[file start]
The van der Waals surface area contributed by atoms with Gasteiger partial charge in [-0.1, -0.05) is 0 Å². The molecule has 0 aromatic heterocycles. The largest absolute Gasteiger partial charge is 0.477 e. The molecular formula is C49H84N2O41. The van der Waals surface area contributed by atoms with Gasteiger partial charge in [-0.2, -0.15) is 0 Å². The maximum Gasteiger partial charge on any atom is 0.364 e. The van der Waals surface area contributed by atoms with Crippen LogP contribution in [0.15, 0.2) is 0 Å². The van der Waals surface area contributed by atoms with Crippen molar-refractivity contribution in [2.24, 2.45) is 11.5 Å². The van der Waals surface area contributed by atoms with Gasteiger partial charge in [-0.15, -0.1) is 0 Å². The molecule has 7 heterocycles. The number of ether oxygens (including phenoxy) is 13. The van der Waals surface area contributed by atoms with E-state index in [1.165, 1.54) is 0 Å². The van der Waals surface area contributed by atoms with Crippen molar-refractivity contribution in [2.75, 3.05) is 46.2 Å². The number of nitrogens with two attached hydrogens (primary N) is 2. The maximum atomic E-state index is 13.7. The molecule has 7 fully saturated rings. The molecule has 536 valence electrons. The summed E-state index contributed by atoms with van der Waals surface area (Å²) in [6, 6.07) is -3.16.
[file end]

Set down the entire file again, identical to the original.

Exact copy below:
The van der Waals surface area contributed by atoms with Gasteiger partial charge in [-0.1, -0.05) is 0 Å². The molecule has 0 aromatic heterocycles. The largest absolute Gasteiger partial charge is 0.477 e. The molecular formula is C49H84N2O41. The van der Waals surface area contributed by atoms with Gasteiger partial charge in [-0.2, -0.15) is 0 Å². The maximum Gasteiger partial charge on any atom is 0.364 e. The van der Waals surface area contributed by atoms with Crippen LogP contribution in [0.15, 0.2) is 0 Å². The van der Waals surface area contributed by atoms with Crippen molar-refractivity contribution in [2.24, 2.45) is 11.5 Å². The van der Waals surface area contributed by atoms with Gasteiger partial charge in [-0.15, -0.1) is 0 Å². The molecule has 7 heterocycles. The number of ether oxygens (including phenoxy) is 13. The van der Waals surface area contributed by atoms with E-state index in [1.165, 1.54) is 0 Å². The van der Waals surface area contributed by atoms with Crippen molar-refractivity contribution in [2.75, 3.05) is 46.2 Å². The number of nitrogens with two attached hydrogens (primary N) is 2. The maximum atomic E-state index is 13.7. The molecule has 7 fully saturated rings. The molecule has 536 valence electrons. The summed E-state index contributed by atoms with van der Waals surface area (Å²) in [6, 6.07) is -3.16.